WWII Vets Defy Government Bar on their Memorial Site Despite Threats of Arrest

No bars can hold the World War II Vets From Seeing Memorial Sites Intended for Them.

Considering that the government shutdown prohibits the access to museums, parks, memorials and monuments in and around Toledo, the World War II veterans are considered barred from seeing the site that was created for their priceless service and sacrifice during the World War II so that the future generations could get to enjoy the freedoms that they are enjoying now.

But all the efforts of Honor Flight, a charity for WWII vets, may just be in vain as the government shutdown threatens the cancellation of the pre-scheduled trips to memorial sites in Toledo.

Northwest Ohio Honor Flight President Lee Armstrong  related that they tried to inquire from employees of the Transportation Safety Administration who were working at the Toledo Express Airport last September 30, Monday. They asked whether their scheduled flights were affected by the shutdown. The public relations representative merely gave a noncommittal message in response. The message states that the TSA office could not access the voicemail or e-mail of Honor Flight due to government shutdown.

Honor Flight also tried to inquire at the office of Rep. Marcy Kaptur’s in the 9th District. A letter from the office states that, “…only services deemed essential for the safety of human life and protection of property will be continued.”

But, the WWII vets, almost 100 years in age, could not be deterred by the bar. Even the odds of death during the war was not able to stop the soldiers from charging into enemy lines.

Storming Through the Barriers

World War II vets cross police lines to see World War II Memorial Site despite bar during government shutdown.(photo courtesy of www.dailymail.co.uk)
World War II vets cross police lines to see World War II Memorial Site despite bar during government shutdown.
(photo courtesy of www.dailymail.co.uk)

In fact, they have managed to storm through the barriers set up in the World War II Memorial and the Lincoln Memorial in their previous scheduled visits during the first two days of October.

These memorials are open 24-hours a day during normal operations. Due to the government shutdown, barriers were placed around these otherwise open memorials. The vets mostly in their wheel chairs charged against the barriers. Police, park service employees and intrigued tourists looked on the incident as if they are watching a theatrical redo of a somewhat staged scene of WWII.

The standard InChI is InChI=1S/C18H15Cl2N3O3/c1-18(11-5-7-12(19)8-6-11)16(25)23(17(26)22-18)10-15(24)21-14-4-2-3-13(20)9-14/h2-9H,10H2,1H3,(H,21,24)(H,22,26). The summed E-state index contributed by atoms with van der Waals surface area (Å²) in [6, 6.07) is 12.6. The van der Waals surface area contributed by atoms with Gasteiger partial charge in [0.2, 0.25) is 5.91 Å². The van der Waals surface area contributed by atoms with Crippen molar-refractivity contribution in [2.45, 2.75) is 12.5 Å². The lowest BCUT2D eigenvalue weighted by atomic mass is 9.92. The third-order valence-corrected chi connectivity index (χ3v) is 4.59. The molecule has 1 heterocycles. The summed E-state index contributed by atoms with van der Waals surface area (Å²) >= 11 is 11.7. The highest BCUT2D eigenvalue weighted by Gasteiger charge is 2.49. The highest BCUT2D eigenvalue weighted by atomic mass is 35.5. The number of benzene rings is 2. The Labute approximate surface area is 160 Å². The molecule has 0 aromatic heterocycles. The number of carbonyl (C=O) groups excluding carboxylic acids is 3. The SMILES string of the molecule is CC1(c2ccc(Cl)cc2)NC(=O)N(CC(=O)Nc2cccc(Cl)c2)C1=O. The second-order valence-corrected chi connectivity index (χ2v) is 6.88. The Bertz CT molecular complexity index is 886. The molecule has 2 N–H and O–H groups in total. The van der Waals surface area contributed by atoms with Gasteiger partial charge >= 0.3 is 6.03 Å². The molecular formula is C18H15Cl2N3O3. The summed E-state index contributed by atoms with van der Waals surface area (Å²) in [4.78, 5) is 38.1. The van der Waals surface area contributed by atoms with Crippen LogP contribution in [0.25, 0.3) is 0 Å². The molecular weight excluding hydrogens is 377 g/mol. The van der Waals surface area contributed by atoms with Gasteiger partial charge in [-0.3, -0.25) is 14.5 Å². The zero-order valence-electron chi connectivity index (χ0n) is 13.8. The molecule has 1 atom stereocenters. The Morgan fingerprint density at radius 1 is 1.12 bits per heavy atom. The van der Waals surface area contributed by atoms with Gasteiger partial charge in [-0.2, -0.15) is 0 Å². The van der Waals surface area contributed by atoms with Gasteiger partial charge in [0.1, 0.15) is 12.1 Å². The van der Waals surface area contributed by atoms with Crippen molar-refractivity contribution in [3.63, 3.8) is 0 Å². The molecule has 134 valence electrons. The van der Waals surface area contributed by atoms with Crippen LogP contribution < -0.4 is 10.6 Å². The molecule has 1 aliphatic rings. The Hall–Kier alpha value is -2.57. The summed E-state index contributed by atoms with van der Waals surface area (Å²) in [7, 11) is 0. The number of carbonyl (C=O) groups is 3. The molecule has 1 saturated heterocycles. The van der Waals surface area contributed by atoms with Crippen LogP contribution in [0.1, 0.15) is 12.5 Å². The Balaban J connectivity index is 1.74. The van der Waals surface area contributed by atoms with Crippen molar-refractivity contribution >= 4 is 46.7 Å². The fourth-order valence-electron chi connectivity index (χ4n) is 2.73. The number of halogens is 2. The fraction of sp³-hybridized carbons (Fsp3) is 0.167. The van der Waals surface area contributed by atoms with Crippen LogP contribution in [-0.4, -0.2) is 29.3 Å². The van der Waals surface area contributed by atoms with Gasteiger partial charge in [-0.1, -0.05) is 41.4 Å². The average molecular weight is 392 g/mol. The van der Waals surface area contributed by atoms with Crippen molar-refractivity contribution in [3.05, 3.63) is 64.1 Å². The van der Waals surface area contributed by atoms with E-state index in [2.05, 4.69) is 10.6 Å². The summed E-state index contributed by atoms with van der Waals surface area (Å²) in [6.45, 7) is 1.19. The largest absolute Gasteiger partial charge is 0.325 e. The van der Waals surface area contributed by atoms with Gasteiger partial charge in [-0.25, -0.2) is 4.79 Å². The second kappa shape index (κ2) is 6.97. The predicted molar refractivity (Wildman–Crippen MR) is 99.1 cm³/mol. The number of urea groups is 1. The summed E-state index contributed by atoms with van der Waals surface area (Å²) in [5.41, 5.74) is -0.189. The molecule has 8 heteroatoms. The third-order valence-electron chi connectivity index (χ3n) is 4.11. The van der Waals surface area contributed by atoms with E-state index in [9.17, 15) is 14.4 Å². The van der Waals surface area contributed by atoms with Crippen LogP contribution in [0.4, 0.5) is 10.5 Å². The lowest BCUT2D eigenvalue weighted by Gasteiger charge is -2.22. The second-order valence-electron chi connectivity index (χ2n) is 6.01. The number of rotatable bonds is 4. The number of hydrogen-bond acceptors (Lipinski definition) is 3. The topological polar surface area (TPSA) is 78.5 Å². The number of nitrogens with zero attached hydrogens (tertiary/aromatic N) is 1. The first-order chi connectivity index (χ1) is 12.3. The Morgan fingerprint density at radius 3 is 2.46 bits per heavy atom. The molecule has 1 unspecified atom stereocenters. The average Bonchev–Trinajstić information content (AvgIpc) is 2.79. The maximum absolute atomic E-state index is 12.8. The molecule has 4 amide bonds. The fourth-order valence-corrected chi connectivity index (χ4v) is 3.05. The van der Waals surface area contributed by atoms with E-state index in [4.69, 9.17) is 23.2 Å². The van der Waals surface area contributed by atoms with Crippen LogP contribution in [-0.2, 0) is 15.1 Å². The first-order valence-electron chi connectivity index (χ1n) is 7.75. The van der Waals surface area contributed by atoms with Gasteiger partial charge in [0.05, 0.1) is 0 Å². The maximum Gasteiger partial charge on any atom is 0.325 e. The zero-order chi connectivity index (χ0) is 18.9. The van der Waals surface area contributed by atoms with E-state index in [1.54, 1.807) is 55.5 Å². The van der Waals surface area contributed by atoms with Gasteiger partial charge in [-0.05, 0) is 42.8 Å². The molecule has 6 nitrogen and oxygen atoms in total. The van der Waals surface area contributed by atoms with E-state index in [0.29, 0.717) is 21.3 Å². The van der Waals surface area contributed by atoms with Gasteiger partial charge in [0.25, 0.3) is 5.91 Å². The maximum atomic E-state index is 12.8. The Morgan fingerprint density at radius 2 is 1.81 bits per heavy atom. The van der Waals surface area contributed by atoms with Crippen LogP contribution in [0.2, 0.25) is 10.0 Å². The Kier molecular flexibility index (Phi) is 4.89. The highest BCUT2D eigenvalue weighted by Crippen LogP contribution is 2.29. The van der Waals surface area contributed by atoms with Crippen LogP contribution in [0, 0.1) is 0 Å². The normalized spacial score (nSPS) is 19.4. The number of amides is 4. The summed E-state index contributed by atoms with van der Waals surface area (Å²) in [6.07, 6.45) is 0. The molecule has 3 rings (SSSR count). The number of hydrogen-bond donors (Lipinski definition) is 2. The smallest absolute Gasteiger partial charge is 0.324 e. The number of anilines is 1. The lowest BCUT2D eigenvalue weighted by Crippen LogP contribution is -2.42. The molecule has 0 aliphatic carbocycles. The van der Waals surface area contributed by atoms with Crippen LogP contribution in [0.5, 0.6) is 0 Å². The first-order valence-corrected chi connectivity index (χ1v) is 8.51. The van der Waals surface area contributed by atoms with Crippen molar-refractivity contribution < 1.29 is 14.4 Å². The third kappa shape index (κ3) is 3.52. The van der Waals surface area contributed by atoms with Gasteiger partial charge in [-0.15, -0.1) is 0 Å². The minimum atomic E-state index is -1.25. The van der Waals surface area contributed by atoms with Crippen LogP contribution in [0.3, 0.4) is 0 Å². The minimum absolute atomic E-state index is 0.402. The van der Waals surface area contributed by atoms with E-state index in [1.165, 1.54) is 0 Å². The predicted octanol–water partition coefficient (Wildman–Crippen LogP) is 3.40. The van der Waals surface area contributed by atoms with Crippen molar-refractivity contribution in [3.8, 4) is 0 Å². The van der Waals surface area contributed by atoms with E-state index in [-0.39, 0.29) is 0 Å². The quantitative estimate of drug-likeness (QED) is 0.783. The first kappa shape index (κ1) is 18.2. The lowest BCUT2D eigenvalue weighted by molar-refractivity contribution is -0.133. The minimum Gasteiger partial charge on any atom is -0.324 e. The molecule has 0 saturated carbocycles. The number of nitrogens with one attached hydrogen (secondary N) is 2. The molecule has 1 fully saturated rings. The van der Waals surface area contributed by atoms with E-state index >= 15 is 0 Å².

“The Germans and the Japanese couldn’t contain us. They weren’t going to let barriers contain them today. They wanted to see their memorial,” says Armstrong to the media present during the visit.

Honor Flight plans to push through their scheduled visit this October 9, Wednesday. Mr. Armstrong sought the permission of Park Service Employees. When informed of their plan, the park service employee told Armstrong that the vets will be arrested once they force their way into the park.

Armstrong replied, “… are you kidding me? You’re going to arrest a 90/91-year-old veteran from seeing his memorial? If it wasn’t for them it wouldn’t be there”.

The employee answered, “‘That’s correct sir.'” Yet when asked for her name, the employee hung up the phone.

What the government officials have to say

A letter of request was sent to the White House through Rep. Steven Palazzo before the October 1 visit of the WWII vets. The letter sought the permission of the White House for the veterans to visit the World War II Memorial. The Department of Interior rejected the request.

Several government officials were also said to be seen aiding the WWII vets as they stormed the WWII Memorial including Rep. Palazzo and Rep. Steve King among others.

The vets also found an ally in the person of Sen. Rand Paul who said on Fox News, “If Harry Reid and the president want to keep the parks closed — I mean did you read the story today? Some idiot in government sent goons out there to set up barricades so they couldn’t see the monument. People had to spend hours setting up barricades where there are never barricades to prevent people from seeing the World War II monument because they’re trying to play a charade.”

Honor Flight hopes that the government will see through their concerns despite the government shutdown. Clearly, the World War II vets have displayed that they are no threat to national security for them to be denied a simple desire of seeing a site built as tribute to their bravery, patriotism and selfless sacrifice.

Honor Flight’s Good Intentions

Honor Flight is a charity that provides all-expense paid trips to World War II Veterans to see the memorials to their honor in Washington, DC. This is why they can only express disgust over the outright threat of arrest should they choose to push through their visits during the government shutdown. Their intentions are not to instigate civil disobedience. They simply see no threat to national security the gesture of veterans seeing a memorial site.

The President of Northwest Ohio Honor Flight President Lee Armstrong says that 99% of the veterans of Honor Flight have never had the chance to visit their memorial. Most of the veterans are also in their 90’s and hopes to still live to see the sites. They have already scheduled the visit of around 35,000 veterans for this October, including more than 900 expecting vets just for the first five days of the month.


Siegphyl is one of the authors writing for WAR HISTORY ONLINE